The Ontario maketplace, which represents the lion’s share of premiums, is in a state of limbo with the election of the new Liberal government. Simpson, however, maintains an optimistic view that the government will temper its rate freeze with initiatives aimed at cutting claims costs. Unfortunately, signs point to both the Alberta and Ontario rate freezes applying to the FA.

The “one bright spot” for the FA has been New Brunswick, where the situation had reached near crisis proportions prior to new legislation. Availability in the voluntary market had dwindled such that for some brokers, the FA was the only remaining market. Now, with reforms, private passenger volume is down 20% since the spring, and incoming FA applications are down by about one-half. “The brokers tell us there is a much greater appetite for risk in the voluntary market.” As such, the FA has come up with a list of “clean risks” in the province, to encourage brokers to put this business back into the voluntary market, and hope to get profiles out to companies who are now more willing to write business, outlining what demographics the FA is currently serving that the voluntary market could be marketing to.

Stemming Losses

For its own part, the FA has been pushing for rate increases in most provinces, although Simpson notes that even in Ontario, where FA rates are up more than 50% in the past year, “that may not be enough”. FA rates have been shown to be directly related to volume – i.e., if FA rates are competitive with the voluntary market, its volume rises whereas if FA rates are above the market, volume drops. Despite increases ranging from 5.1% in PEI to 45% in New Brunswick, “the opportunity for those rates to impact on 2003 results is relatively modest,” says Simpson.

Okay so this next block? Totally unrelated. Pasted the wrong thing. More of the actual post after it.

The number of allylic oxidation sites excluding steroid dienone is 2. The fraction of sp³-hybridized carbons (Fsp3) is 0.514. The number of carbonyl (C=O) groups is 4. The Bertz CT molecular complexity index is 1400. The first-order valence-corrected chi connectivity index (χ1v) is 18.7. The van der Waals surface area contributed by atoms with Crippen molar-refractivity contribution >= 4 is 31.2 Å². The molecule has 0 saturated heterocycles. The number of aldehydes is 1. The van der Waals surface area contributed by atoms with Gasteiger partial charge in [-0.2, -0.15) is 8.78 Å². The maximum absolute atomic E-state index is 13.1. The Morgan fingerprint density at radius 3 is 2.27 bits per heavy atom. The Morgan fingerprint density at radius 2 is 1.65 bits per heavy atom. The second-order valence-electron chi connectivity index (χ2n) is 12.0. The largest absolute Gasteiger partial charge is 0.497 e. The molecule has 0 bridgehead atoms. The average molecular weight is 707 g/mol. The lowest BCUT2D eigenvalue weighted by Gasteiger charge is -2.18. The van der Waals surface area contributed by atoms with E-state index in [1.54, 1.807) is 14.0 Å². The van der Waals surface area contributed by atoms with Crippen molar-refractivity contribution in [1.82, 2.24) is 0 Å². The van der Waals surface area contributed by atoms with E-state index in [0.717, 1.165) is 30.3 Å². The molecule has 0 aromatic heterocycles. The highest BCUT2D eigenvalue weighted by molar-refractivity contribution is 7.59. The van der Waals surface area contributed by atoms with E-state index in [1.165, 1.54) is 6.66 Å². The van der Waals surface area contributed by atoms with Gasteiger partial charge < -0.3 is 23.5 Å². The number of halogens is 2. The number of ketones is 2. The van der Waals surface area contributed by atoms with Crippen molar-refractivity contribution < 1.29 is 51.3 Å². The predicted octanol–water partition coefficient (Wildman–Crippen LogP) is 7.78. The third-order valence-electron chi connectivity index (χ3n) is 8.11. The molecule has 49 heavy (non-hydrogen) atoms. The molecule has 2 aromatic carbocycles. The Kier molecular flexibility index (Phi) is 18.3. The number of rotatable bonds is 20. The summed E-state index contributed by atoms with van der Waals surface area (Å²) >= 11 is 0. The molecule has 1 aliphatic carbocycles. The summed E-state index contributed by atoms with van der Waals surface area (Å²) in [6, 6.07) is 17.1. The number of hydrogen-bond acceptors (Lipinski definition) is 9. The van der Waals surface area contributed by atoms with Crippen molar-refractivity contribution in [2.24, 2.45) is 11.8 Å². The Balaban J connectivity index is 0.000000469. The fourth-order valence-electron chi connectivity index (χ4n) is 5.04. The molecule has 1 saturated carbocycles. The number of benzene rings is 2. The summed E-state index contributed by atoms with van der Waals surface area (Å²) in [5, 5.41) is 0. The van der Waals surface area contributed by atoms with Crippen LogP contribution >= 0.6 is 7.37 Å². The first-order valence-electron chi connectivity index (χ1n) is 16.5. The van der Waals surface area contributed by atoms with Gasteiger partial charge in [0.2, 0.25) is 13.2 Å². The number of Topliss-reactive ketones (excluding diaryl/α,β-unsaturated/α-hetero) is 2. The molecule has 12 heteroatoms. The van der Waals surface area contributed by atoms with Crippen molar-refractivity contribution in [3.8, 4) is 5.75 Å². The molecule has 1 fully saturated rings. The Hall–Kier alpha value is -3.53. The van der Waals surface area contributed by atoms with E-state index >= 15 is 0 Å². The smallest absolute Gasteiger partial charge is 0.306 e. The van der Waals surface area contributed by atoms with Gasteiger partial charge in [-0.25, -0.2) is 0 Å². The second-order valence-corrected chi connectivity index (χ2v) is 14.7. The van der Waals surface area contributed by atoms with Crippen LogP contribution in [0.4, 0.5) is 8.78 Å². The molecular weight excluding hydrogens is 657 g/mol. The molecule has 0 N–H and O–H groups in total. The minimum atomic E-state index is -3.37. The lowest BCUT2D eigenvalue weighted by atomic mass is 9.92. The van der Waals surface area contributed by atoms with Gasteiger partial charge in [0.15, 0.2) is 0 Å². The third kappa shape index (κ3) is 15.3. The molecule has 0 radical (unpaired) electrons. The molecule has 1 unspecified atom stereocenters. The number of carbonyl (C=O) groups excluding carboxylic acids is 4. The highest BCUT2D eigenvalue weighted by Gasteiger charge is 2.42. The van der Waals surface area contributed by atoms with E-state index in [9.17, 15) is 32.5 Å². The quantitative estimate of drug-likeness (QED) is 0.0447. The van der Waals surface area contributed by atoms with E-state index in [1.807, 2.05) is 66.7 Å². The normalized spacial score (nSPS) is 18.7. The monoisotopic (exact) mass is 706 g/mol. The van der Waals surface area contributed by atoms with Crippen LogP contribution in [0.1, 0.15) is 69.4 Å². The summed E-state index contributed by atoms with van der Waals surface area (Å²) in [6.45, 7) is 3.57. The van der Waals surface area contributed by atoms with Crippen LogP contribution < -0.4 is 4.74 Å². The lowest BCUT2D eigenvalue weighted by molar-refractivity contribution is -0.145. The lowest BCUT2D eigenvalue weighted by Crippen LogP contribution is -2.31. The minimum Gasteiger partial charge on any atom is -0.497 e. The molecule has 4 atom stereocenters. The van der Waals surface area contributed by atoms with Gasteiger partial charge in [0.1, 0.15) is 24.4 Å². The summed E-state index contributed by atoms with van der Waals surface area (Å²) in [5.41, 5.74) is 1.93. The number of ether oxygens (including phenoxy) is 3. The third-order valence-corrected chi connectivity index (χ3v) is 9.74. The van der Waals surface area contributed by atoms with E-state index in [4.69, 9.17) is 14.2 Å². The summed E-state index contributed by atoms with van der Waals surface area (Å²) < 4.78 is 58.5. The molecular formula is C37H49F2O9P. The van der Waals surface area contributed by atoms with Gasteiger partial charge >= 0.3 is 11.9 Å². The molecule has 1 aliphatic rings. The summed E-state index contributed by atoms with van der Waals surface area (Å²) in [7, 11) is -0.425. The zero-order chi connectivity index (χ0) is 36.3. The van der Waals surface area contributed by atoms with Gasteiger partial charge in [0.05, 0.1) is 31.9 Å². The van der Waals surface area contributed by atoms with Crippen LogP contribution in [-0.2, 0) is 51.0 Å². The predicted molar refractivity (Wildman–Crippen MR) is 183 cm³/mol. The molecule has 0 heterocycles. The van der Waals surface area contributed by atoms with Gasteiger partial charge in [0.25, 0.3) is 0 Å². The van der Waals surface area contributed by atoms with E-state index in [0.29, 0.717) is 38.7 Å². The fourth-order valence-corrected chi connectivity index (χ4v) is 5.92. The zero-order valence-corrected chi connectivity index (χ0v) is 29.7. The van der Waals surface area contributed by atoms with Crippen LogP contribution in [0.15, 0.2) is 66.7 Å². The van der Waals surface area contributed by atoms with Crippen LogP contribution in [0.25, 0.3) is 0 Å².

And, 2003 results are shaping up to be dismal. The FA’s population growth has skyrocketed, with the association estimated to have written close to $1 billion in private passenger premiums for the financial year to end October. In this respect, claims growth has been significant. “The lion’s share of it is in Ontario,” where the combined ratio is expected be about 170% for 2003, and total losses for the year are projected at almost $455 million. For all provinces, the FA’s loss for 2003 is expected to near $500 million – this includes more than $125 million in assessments already made for prior year claims. “This is a significant negative impact on companies. Companies have to set aside money on a month-by-month basis to support the FA – that’s capital they don’t have to write business in the Canadian market.”

The rising losses are “the result of a dramatically increased loss ratio multiplied by much higher premium volume”, observes Simpson. Legislators and the public need to understand that these kinds of losses can impact company decisions to remain in a market or not. “I’ve had senior company people tell me FA losses are a significant concern in boardrooms,” Simpson says. “The residual market impact has a lot of attention beyond our borders,” he adds, with global parents of Canadian companies taking FA losses into consideration when they plan where to put their scarce capacity. Recently, domestic insurer Federation announced it would withdraw from Newfoundland’s auto market, and amongst the reasons cited were increasing FA losses. “That should never be a factor, but unfortunately it is,” he adds.